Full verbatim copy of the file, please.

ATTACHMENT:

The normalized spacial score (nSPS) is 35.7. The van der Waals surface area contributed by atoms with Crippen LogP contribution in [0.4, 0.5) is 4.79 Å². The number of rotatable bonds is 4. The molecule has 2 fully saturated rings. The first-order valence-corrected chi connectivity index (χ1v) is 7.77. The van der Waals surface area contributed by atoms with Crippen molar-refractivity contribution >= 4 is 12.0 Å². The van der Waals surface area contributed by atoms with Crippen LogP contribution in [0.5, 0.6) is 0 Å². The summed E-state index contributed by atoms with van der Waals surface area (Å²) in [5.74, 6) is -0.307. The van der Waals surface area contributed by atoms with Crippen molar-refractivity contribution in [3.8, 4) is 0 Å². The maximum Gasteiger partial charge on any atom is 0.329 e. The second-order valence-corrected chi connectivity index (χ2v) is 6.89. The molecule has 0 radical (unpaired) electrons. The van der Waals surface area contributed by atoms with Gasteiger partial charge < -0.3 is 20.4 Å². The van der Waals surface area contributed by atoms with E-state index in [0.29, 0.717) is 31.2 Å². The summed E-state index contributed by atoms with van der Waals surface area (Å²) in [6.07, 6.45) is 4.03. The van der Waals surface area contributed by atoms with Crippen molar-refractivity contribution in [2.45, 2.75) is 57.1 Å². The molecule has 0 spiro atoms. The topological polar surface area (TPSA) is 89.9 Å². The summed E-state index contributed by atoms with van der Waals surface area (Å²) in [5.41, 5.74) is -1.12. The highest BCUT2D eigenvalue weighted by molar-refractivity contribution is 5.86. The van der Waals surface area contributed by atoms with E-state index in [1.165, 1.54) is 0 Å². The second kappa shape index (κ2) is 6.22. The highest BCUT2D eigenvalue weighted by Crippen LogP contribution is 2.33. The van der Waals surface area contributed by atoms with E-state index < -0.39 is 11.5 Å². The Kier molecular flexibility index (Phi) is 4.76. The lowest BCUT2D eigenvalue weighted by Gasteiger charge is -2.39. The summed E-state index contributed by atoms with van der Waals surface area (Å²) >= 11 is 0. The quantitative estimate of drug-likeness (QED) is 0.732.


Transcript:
The normalized spacial score (nSPS) is 35.7. The van der Waals surface area contributed by atoms with Crippen LogP contribution in [0.4, 0.5) is 4.79 Å². The number of rotatable bonds is 4. The molecule has 2 fully saturated rings. The first-order valence-corrected chi connectivity index (χ1v) is 7.77. The van der Waals surface area contributed by atoms with Crippen molar-refractivity contribution >= 4 is 12.0 Å². The van der Waals surface area contributed by atoms with Crippen LogP contribution in [0.5, 0.6) is 0 Å². The summed E-state index contributed by atoms with van der Waals surface area (Å²) in [5.74, 6) is -0.307. The van der Waals surface area contributed by atoms with Crippen molar-refractivity contribution in [3.8, 4) is 0 Å². The maximum Gasteiger partial charge on any atom is 0.329 e. The second-order valence-corrected chi connectivity index (χ2v) is 6.89. The molecule has 0 radical (unpaired) electrons. The van der Waals surface area contributed by atoms with Gasteiger partial charge < -0.3 is 20.4 Å². The van der Waals surface area contributed by atoms with E-state index in [0.29, 0.717) is 31.2 Å². The summed E-state index contributed by atoms with van der Waals surface area (Å²) in [6.07, 6.45) is 4.03. The van der Waals surface area contributed by atoms with Crippen molar-refractivity contribution in [2.45, 2.75) is 57.1 Å². The molecule has 0 spiro atoms. The topological polar surface area (TPSA) is 89.9 Å². The summed E-state index contributed by atoms with van der Waals surface area (Å²) in [5.41, 5.74) is -1.12. The highest BCUT2D eigenvalue weighted by molar-refractivity contribution is 5.86. The van der Waals surface area contributed by atoms with E-state index in [1.165, 1.54) is 0 Å². The second kappa shape index (κ2) is 6.22. The highest BCUT2D eigenvalue weighted by Crippen LogP contribution is 2.33. The van der Waals surface area contributed by atoms with E-state index < -0.39 is 11.5 Å². The Kier molecular flexibility index (Phi) is 4.76. The lowest BCUT2D eigenvalue weighted by Gasteiger charge is -2.39. The summed E-state index contributed by atoms with van der Waals surface area (Å²) >= 11 is 0. The quantitative estimate of drug-likeness (QED) is 0.732.